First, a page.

A potential 2024 Olympic bid is on a U.S. Olympic Committee board meeting agenda Tuesday in Boston. The USOC will probably narrow its list of bid candidates to two or three cities, chairman Larry Probst said two weeks ago.
Cities won’t be made public, Probst said then, but news could come out if cities announce they’re out of the running, such as New York and Philadelphia recently.
It has been reported that six cities are top contenders — Boston, Dallas, Los Angeles, San Diego, San Francisco and Washington.
A key in narrowing cities (and ultimately deciding whether to bid and choosing a city) is what is attractive to the International Olympic Committee, whose members will vote to pick the 2024 Olympic host in 2017.
Another factor is Agenda 2020. The IOC is reviewing bidding procedures under Agenda 2020, a blueprint introduced by IOC president Thomas Bach shortly after his election last year.
A finalized Agenda 2020 is expected to go up for IOC approval in December. The USOC has said it hopes to decide if it will bid, and, if it does, which city, by the end of this year.
Robert Livingstone, producer of GamesBids.com, covering Olympic host city bidding, believes Los Angeles is the clear favorite for a 2024 U.S. bid. San Francisco and Boston would be his other finalists.
Los Angeles also hosted the 1932 and 1984 Olympics. The IOC recently awarded the Olympics to London for a third time for 2012 and Tokyo for a second for 2020.
“[Los Angeles] has a great legacy from last time in all areas — venues, capabilities, the people and the culture,” Livingstone said. “It’s less likely they’d have white elephants [large, unused facilities post-Games] with a great plan using what’s already there. They’ve got support, a great climate with the ocean nearby.”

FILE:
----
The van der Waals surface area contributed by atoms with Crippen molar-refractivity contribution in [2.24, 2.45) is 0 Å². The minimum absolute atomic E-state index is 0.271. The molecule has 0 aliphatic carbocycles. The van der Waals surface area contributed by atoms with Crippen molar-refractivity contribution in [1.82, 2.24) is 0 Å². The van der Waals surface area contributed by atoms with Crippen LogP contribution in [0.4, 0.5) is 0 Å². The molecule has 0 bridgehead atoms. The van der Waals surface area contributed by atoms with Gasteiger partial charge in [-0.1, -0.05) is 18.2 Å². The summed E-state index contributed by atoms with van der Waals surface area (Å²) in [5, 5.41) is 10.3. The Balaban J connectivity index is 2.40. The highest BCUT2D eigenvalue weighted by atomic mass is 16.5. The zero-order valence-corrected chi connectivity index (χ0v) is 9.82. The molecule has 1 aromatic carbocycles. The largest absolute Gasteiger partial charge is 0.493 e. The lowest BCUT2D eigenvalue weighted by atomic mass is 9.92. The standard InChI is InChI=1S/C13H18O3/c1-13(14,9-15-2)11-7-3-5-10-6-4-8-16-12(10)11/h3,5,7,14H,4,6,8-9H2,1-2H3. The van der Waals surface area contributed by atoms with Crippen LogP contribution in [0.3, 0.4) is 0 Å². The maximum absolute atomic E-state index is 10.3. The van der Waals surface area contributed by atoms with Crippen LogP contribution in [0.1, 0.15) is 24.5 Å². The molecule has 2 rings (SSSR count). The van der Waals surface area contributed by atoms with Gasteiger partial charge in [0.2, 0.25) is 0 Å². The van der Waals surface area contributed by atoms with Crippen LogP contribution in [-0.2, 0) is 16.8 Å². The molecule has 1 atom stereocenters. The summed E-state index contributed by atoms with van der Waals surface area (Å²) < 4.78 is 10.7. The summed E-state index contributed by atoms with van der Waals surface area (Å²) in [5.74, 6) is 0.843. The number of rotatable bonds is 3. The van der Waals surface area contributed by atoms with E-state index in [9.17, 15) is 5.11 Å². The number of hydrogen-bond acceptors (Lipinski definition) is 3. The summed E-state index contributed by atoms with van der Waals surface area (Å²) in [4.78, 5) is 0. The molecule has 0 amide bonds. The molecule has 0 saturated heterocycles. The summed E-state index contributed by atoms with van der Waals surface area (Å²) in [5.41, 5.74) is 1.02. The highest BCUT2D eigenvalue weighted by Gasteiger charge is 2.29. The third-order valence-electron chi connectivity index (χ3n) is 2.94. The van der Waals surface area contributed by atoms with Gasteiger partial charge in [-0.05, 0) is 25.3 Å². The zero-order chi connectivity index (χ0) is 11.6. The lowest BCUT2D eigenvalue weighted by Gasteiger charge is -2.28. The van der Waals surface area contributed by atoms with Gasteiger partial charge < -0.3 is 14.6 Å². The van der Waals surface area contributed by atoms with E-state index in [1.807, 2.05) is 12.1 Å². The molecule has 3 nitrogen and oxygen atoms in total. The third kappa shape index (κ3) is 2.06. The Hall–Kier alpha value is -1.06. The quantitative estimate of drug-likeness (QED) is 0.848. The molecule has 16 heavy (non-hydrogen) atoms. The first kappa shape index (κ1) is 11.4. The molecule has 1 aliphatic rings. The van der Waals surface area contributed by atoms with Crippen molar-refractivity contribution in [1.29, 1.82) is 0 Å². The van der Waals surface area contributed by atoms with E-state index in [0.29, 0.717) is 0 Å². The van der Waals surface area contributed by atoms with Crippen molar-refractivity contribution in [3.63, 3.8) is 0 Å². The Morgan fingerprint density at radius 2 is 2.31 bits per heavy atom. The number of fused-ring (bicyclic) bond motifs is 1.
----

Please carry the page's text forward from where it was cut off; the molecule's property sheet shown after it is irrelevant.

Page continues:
San Francisco has never hosted an Olympics, but it also has Olympic bidding history. The USOC chose New York over San Francisco for its failed bid for 2012.
“An iconic U.S. city that would look well on the international stage,” Livingstone said. “You have some of the natural venues to host the events and a university infrastructure there, a sporting culture, and a lot of the big corporations to support things.”
Boston is the top non-California candidate with a preferable time zone, plenty of sports facilities and a decent amount of public support, Livingstone said.
Dallas and Washington must overcome a lack of appeal from failed runs for 2012 and 2016 U.S. bids (Washington tried in 2012. Dallas didn’t apply, but Texas neighbor Houston was in the running in 2012 and 2016).
Dallas’ geography may be a problem and, as The New York Times wrote, “the romance of Dallas may be a tough sell to IOC members.” Washington, too, has an inherent hurdle.
“From an international perspective, it’s linked too closely with government,” Livingstone said. “There’s no way around that.”
San Diego, which was initially linked to apply with Tijuana, Mexico (but no longer), must overcome being in the shadow of front-runner Los Angeles, Livingstone said.
Globally, potential 2024 bids from Paris, Rome and a South African city have been the most talked about. None are definite, though.
“The only certainty, although they’re not certain at all, is the USOC,” Livingstone said. “They’re probably the most likely to put in a bid at this point.”